A stationary bottom die 62 is mounted below the nosepiece 32. Sheet metal panel 64 is positioned on the die 62 between die 62 and plunger 20. The fasteners 60 are then pressed into the sheet metal panel as press 2 closes. As the press closes, the nosepiece 32 is displaced relative to the housing 4 and relative to the plunger 20, so that the plunger 20 drives the fastener 60 from its position in plunger passage 36 adjoining the inlet opening 56, downward through the plunger passage to the panel 64. Based upon the simple rotation-lock control between guidepiece 32 and the guide opening 34 and between plunger 20 and the passage 36, accurate alignment of the plunger passage 36 to the stationary bottom die 62 is achieved. This is critical when the joined parts, such as rectangular pierce or clinch nuts, must be pressed into the sheet metal 64 in accurate aligned relationship with respect to the panel.
It is preferable that the parts slide with respect to each other. It is also preferable that the parts not require lubrication. Therefore, the housing 4 and the guidepiece 32 are preferably manufactured from bronze, while the plunger 20 is manufactured from tool steel.
With reference to FIG. 2, the fastener control fingers 70 are illustrated. In the preferred embodiment, there are two fingers 70 positioned to generally intersect the entry path of the fasteners entering through inlet opening 56. The fingers 70 are pivotally mounted to the plunger 20 through pivot pins 72. The plunger 20 has slots 74 for receipt of the fingers 70 to reduce the overall size of the plunger 20 and nosepiece 32. The control fingers 70 pivot with respect to the plunger 20 to engage and disengage the fastener 60. The free end 76 of each finger 70 is configured to mate with a displaced area 66 on the side of the fastener 60. The displaced area 66 will be described in greater detail below.
Pivotal movement of the fingers 70 is controlled by mating cam surfaces on the fingers 170 and the inner wall of the nosepiece 32. Each of the fingers 70 has a contoured edge 78 opposite the fastener 60. The edge 78 has an offset 80 and a guide or control surface 82 which are joined by a transition surface 83. As disclosed, the control surface 82 ends in an angled surface 84. The inner wall of the nosepiece is contoured with a control surface 86 and an offset 88 which are joined by a transition surface 87. In the preferred embodiment, the surfaces 86, 87 and 88 are the base of slots cut into the inner wall of the nosepiece 32 to reduce the width of the nosepiece. The opposite edge of the finger 70 includes a stop 89 which controls the amount of inward pivotal movement of the finger 70.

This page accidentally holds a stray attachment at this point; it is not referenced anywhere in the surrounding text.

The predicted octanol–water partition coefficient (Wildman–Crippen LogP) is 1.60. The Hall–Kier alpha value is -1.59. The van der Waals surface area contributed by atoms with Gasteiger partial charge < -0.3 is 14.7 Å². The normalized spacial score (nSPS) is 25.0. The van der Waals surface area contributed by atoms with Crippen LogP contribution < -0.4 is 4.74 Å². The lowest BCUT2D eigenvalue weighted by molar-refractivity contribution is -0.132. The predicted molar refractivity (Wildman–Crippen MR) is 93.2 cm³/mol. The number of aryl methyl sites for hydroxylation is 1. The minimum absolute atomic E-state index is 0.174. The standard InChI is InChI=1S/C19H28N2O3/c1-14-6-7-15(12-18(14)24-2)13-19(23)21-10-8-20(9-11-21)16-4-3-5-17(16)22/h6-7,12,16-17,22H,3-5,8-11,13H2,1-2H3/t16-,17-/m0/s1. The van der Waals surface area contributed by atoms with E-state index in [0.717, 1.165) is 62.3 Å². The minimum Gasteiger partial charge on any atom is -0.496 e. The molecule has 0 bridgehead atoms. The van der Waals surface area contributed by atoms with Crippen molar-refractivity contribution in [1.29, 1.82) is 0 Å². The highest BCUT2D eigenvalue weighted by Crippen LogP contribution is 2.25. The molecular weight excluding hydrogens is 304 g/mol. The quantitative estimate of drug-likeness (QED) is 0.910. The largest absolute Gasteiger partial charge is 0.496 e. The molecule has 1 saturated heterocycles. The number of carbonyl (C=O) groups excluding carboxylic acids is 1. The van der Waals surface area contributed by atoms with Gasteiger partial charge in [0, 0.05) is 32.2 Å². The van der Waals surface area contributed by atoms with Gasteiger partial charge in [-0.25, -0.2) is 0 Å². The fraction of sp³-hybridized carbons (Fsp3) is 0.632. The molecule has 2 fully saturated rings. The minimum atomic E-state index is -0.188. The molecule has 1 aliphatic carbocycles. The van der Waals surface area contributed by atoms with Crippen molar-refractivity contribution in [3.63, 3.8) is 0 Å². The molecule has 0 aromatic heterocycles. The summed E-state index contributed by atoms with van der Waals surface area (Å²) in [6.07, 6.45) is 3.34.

In operation, with the plunger 20 in the position illustrated to the right in FIG. 2, a fastener 60 is fed into the passage 36 through inlet opening 56. In FIG. 2, the inlet opening 56 is generally perpendicular to the figure and therefore is hidden from view. As can be seen, the control surfaces 82 and 86 are in contact and the free end 76 is inserted into the displaced area 66 of fastener 60. In this position, the fingers 70 control the position of the fastener with respect to the plunger 20 and the panel 64. The stop 89 prevents the fingers 70 from pressing against the fastener 60, which is important because the fastener 60 has to be freely fed into the passage 36 between the fingers 70. The stop 89 allows easy insertion of the fastener 60 between the free ends 76 of the fingers 70, but will still allow sufficient engagement between the fingers 70 and the fastener 60 to support and control the fastener during its travel to the panel and through installation. While the surfaces 82 and 86 are in contact, the fastener 60 is controlled by the fingers 70 as it moves with respect to the nosepiece 32. The control is achieved by the surfaces 82 and 86 sliding against each other and maintaining engagement between the free end 76 and displaced area 66 of fastener 60.
Referring now to the left side of FIG. 2, the fastener 60 has been installed into panel 64. The fingers 70 have controlled the position of the fastener 60 throughout its travel from the introduction of the fastener 60 into the passage 36 through installation into the panel 64. As can be seen, the control surfaces 82 and 86 are no longer engaged. There is a clearance space 85 between the control surface 82 and the offset portion 88 of nosepiece 32 and between the offset 80 of finger 70 and control surface 86 of nosepiece 32. This clearance space 85 allows the fingers 70 to pivot with respect to the plunger 20 and the fastener 60. To facilitate the pivoting of finger 70, the finger 70 is rounded about pivot pin 72.
As the press opens, the plunger 20 is pulled away from the fastener 60. This movement causes the free ends 76 of fingers 70 to cam against the displaced area 66 and pivot the fingers 70 into the clearance space 85 away from the fastener 60 to release fastener 60. As the press 2 continues to open, the transition surfaces 83 and 87 cam against one another to smoothly bring the control surfaces 82 and 86 into sliding contact. As the press reaches its open position, the feeding device feeds another fastener 60 into the plunger passage 36 between the closed fingers 70 for another installation cycle.